Objectives

For more information about the understandings, essential questions, and alignment of this lesson to National Health Education Standards, State Standards, please visit our website, www.roadoflife.org

Introduction

Background:

Eating at fast food restaurants can be a quick option to providing a meal in the event a parent is unable to prepare a meal at home. However; the nutrition and financial burden of purchasing a quick meal at a restaurant can be costly. This lesson is designed to teach students how to make healthy decisions in any environment and especially in a restaurant setting.

Discussion:

When eating at a restaurant, what are many of the things considered before making an order or purchasing a meal? Is taste, nutrition, and cost all factors for consideration when purchasing a meal? After purchasing an order, are the selected items healthy and nutritious? Explain to students that even when they are not preparing food, it is important to think about the foods they are eating. Begin by asking students a series of questions about which meal is healthiest.

Which is a healthier meal, Wendy’s Grilled Chicken Sandwich or McDonald’s Garden Salad?

Wendy's Grilled Chicken Sandwich actually has less fat than McDonald's Garden Salad with ranch dressing. The garden salad has 21 grams of fat (all from the ranch dressing). The grilled chicken sandwich has only 8 grams of fat.

Item

Calories

Total Fat

Saturated Fat

Carbohydrates

Protein

Wendy's

Grilled Chicken Sandwich

310

8

1.5

35

27

McDonald’s

Garden Salad with Ranch Dressing

265

21

3

17

3


Which is a healthier meal, Boston Market’s quarter chicken without skin or Boston Market’s half chicken with skin?

The quarter chicken has 33 fewer fat grams compared to the half chicken with skin. The quarter chicken has no skin, and the skin has a lot of fat in it.

Item

Calories

Total Fat

Saturated Fat

Carbohydrates

Protein

Quarter Chicken without Skin

160

4

1

0

31

Half Chicken with Skin

630

37

10

2

74

Which is a healthier meal, McDonald’s Fish Fillet Deluxe or McDonald’s Grilled Chicken Deluxe?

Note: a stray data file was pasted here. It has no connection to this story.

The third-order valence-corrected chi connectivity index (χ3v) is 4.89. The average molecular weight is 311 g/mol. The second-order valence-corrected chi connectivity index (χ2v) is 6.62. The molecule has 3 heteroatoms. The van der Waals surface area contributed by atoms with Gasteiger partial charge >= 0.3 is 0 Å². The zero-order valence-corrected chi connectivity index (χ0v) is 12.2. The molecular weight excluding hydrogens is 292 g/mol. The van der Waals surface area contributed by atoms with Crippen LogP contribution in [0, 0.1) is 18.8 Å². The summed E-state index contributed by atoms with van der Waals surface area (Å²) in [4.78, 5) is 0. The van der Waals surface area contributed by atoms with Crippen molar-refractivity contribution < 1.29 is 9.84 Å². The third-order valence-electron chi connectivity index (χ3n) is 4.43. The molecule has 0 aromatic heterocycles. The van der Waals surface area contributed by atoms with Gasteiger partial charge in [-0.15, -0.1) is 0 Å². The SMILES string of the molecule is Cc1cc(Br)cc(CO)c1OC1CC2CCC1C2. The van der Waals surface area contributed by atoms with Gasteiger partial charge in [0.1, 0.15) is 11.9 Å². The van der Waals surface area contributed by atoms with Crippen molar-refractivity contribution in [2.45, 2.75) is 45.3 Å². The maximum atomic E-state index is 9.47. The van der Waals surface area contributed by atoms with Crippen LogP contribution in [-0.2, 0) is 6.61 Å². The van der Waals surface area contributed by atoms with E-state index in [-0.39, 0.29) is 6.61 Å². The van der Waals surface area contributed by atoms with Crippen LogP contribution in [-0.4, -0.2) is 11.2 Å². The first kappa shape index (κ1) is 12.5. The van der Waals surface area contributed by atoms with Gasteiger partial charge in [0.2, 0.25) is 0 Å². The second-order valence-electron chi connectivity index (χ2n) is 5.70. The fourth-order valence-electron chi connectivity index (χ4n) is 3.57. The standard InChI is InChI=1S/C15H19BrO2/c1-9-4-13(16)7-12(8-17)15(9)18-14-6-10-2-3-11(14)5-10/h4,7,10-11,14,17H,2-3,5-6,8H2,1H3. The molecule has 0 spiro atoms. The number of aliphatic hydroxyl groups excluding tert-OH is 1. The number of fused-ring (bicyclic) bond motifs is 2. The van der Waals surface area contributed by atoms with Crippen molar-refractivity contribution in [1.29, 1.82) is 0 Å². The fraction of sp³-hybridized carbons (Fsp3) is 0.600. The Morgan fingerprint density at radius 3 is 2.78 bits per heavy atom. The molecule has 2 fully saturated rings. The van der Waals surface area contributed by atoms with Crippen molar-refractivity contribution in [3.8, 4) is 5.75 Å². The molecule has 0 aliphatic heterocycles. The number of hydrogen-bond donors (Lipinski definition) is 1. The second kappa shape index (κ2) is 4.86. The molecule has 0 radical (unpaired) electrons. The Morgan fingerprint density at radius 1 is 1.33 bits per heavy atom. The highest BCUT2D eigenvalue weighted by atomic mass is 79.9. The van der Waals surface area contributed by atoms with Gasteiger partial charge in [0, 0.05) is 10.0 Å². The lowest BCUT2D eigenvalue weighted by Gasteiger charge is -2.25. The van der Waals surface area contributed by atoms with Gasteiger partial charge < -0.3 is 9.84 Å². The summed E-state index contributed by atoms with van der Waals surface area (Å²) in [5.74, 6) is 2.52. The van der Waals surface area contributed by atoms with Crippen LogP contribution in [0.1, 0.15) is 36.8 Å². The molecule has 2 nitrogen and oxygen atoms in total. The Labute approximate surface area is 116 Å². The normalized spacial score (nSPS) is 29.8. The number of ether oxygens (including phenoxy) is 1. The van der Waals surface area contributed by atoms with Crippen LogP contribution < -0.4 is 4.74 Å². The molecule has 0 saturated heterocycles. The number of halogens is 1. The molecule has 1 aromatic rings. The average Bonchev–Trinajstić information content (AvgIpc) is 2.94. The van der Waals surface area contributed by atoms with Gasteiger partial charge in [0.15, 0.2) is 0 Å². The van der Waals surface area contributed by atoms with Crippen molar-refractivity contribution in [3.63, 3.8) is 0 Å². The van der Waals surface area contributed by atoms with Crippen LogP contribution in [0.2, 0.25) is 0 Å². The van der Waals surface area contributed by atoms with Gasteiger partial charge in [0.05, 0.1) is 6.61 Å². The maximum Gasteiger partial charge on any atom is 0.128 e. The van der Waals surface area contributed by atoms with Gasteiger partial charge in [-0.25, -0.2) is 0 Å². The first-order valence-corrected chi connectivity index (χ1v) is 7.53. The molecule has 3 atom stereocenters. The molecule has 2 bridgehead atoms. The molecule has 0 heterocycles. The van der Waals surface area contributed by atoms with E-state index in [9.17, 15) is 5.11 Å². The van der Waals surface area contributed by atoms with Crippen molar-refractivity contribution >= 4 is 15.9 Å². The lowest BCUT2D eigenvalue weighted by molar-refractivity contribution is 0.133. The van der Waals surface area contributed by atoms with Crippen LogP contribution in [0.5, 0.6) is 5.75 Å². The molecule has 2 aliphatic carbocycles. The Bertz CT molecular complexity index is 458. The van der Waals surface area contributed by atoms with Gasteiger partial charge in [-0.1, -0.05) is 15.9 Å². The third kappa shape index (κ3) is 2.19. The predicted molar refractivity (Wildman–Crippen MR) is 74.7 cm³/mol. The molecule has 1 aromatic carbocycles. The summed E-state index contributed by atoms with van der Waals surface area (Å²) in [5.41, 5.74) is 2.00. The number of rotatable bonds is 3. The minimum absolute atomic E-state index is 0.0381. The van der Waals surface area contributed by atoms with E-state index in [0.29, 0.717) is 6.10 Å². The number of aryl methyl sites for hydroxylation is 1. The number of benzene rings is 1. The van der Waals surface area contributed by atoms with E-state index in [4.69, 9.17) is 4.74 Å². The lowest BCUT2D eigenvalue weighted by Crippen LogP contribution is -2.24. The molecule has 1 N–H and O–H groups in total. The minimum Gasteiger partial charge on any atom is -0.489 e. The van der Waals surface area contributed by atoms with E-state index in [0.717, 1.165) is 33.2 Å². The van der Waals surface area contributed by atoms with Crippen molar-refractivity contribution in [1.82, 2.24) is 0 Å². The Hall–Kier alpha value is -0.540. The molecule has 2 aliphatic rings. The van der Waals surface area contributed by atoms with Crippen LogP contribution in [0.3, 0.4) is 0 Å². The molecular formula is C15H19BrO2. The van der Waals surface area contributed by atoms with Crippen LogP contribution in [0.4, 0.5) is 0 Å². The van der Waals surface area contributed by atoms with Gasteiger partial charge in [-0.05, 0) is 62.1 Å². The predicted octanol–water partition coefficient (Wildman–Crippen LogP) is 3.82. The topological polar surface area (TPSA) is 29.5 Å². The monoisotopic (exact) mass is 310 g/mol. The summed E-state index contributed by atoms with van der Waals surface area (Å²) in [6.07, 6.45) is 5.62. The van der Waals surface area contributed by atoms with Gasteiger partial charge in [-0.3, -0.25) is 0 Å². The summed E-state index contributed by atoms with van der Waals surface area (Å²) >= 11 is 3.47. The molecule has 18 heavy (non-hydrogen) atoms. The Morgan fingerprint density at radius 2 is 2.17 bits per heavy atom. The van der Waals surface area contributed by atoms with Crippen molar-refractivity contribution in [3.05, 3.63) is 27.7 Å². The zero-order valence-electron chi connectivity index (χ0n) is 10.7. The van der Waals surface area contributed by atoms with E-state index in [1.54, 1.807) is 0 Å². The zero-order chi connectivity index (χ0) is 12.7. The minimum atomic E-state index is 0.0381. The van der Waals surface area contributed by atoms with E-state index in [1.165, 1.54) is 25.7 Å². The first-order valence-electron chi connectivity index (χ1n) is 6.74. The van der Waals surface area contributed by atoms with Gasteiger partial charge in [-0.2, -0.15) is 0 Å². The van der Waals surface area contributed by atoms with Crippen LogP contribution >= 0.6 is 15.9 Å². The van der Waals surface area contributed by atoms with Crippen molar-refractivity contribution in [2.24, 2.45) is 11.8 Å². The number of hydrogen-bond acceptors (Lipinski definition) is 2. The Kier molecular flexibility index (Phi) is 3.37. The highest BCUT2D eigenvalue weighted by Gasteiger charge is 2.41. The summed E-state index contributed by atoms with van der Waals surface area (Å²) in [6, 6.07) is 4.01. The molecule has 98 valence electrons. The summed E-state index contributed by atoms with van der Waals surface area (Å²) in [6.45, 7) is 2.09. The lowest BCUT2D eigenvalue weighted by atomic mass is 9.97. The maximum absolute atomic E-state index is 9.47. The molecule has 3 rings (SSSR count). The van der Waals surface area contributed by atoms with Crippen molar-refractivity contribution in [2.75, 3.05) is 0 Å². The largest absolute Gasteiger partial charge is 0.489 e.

McDonald's Grilled Chicken Deluxe has only 20 grams of fat, and McDonald's Fish Fillet has 28 grams of fat. Although fish is sometimes healthier than chicken, McDonald's Fish Fillet is deep fried in oil. The chicken is grilled.

Item

Calories

Total Fat

Saturated Fat

Carbohydrates

Protein

Grilled Chicken Deluxe

440

20

3

38

27

Fish Fillet Deluxe

560

28

6

54

23


Explain to students that even when they are eating out at restaurants (or the school cafeteria) which may or may not provide healthy food selections, they can make healthy food choices. Tell students that it is okay to eat fast food, but emphasize that it is important to eat fast food in moderation. Explain to students that it is possible to eat a healthy meal in a restaurant as long as you try to incorporate fruits and vegetables into the purchase. To illustrate this concept, display the following information:

Recommended daily allowance (RDA) for one full day:

Calories

Total Fat

Saturated Fat

Carbohydrates

2000

65

20

300

McDonalds

A hamburger, grilled chicken salad deluxe with fat-free herb vinaigrette dressing, and a small Sprite.

Calories

Total Fat

Saturated Fat

Carbohydrates

Protein

530

22

7.5

61

18

Burger King

A hamburger, broiled chicken salad with reduced calorie light Italian dressing, and a medium Coke.

Calories

Total Fat

Saturated Fat

Carbohydrates

Protein

815

23.5

10

110

40

Wendy's

A grilled chicken sandwich, side salad with fat-free French dressing, and an iced tea.

Calories

Total Fat

Saturated Fat

Carbohydrates

Protein

575

11

1.5

48

31

Taco Bell

A regular taco, cinnamon twists, and a large Pepsi.

Calories

Total Fat

Saturated Fat

Carbohydrates

Protein

520

16

4

82

9

Boston Market

A quarter white meat chicken without skin, new potatoes, whole kernel corn, and a Diet Coke.

Calories

Total Fat

Saturated Fat

Carbohydrates

Protein

471

10

1.5

55

39


Subway